It was fall 2012, and I had bonked at one of the most important races of the cross country season. Days later, Coach Woj asked me to meet him in his office.
“It tore my heart to read your running log,” Woj said. “You’re a smart girl. How can Rachael, who does everything right, not eat breakfast before her race?”
My heart dropped. Yes, in my online running log I had admitted to skipping breakfast. But it wasn’t until this moment that I realized how foolish it had been, how warped my mind had become with food in that past year.
Tears ran down my cheeks before I could stop them. How could I explain to my coach that I thought I would weigh less? That I felt compelled to avoid breakfast because I was scrambling for any pound lost after the binge eating weight gain? That I didn’t think it would be detrimental, but instead helpful, to my performance? How could I explain everything I had learned from a fruitarian community about being as light as possible by not eating mere hours before a race?
“No, no, don’t cry,” Woj said, patting me on the shoulder. I stared down at my hands, ashamed and embarrassed. I didn’t want to look like a weak runner after my freshman year when I had run faster than ever.
This was not where I was supposed to be. This was not where I was supposed to be at all.
Conversations with Coach
As a coach now, I’m thankful that I’m aware of what eating disorders entail and how to identify one. But this was only because I went through it and I’ve made it my job to learn more. My college coach, meanwhile, was wading into tricky, unknown territory. On top of that, eating disorders can look different in athletes.
Most people think that an eating disorder looks like someone pushing food around their plate, or running to the bathroom after each meal. I did neither. I ate healthy in the eyes of others.
Yes, I cut out food groups. But wasn’t this just part of being a disciplined runner? Yes, I limited how much I ate. But didn’t that help me to run faster?
I believed I had found the “secret” to success when I lost weight and ran faster. Only, I didn’t think about how it would affect me long term in the form of injuries and binge eating.
When I gained weight, it made many people, including my coach, think that my health had improved. One look at me and many may have assumed that a healthy weight meant a healthy person.
Eating disorders are complex, complicated, and hidden among athletes who seemingly perform well and maybe “disappear” under what many people think are just injuries and burnout. There is something deeper here, and that’s what Woj and I explored.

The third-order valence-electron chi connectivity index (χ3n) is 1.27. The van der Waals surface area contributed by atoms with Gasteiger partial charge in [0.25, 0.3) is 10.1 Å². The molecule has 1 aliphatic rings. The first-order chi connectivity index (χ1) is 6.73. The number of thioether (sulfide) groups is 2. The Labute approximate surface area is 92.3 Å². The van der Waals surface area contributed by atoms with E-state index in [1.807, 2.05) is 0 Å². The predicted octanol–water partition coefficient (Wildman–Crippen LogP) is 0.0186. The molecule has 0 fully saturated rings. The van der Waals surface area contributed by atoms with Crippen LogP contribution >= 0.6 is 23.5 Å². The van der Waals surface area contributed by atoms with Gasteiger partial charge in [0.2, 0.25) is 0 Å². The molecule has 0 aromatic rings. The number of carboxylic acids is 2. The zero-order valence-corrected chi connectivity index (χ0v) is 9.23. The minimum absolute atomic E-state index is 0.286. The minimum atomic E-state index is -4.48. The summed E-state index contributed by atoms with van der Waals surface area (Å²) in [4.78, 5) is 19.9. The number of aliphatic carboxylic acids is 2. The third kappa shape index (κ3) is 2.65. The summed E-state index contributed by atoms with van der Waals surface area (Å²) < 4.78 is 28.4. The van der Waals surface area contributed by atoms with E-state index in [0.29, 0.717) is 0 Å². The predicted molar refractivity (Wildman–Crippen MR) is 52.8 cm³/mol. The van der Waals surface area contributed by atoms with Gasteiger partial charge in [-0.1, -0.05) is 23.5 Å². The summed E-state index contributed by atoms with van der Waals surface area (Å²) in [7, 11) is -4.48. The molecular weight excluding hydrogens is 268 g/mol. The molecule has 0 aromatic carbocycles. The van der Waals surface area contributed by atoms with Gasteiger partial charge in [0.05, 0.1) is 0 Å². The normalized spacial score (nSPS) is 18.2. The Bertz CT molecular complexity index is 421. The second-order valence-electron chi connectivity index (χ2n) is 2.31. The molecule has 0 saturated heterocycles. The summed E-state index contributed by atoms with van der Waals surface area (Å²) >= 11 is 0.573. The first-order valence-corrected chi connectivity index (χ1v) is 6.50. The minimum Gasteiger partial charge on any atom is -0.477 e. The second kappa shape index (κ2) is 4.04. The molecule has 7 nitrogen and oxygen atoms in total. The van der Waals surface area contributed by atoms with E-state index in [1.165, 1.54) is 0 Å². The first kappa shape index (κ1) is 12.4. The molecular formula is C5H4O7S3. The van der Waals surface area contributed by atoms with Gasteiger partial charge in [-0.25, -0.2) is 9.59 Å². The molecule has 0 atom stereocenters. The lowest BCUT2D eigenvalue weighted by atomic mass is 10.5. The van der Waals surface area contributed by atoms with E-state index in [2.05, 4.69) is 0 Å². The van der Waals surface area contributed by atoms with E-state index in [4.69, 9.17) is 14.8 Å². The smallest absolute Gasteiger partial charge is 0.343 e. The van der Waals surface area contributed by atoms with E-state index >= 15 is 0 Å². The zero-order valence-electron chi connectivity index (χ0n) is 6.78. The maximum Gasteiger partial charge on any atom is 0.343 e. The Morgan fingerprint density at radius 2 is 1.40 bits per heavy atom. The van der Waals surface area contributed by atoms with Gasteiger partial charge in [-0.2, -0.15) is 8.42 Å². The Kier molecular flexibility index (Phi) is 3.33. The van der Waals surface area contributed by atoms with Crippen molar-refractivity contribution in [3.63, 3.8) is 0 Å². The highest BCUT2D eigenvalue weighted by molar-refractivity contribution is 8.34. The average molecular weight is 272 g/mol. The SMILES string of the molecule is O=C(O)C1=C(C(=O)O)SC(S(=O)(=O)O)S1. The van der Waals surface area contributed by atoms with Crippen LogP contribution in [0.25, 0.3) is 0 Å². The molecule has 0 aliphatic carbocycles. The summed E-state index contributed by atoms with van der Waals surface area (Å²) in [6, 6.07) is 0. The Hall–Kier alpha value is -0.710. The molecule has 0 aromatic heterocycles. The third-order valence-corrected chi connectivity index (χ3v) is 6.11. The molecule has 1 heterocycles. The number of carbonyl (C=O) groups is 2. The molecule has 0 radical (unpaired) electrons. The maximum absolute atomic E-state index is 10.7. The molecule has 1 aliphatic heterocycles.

What Woj did know as a coach was that it is unacceptable to talk negatively about body size or food. He never encouraged any of his athletes to lose weight or change their weight. And even in the midst of my eating disorder, when I was not running as fast at a heavier weight, he always put my health before my performance.
My coach and I were navigating what the eating disorder meant to my running. We dove into how to overcome it and what it meant to be “mentally injured”. Woj has mentioned that it felt like we were counseling each other with tears, setbacks, triumphs. We didn’t know what we were dealing with, and it didn’t seem others were talking about it. Woj didn’t “get it,” but he supported, he listened, and he talked with me. I left college a better, stronger person than when I had entered. Running didn’t destroy me because my coach helped to keep the joy and passion alive.
I believe that my coach handled it the best way he knew how with the few tools/resources readily available. There is still work to do to assist coaches with this. With increased awareness, maybe more could have been done earlier.
A week after my poor race performance and just a few days before the conference cross country meet, Woj handed me an envelope. I opened it as I walked into the fitness center for practice.
It was a card—a card with a photograph of a plate with two eggs for eyes and a bacon smile. “Keep your sunny side up,” it read. Woj had written beneath it:
I couldn’t pass this card up. Your corner is full of people who support the heck out of you. Run to WIN.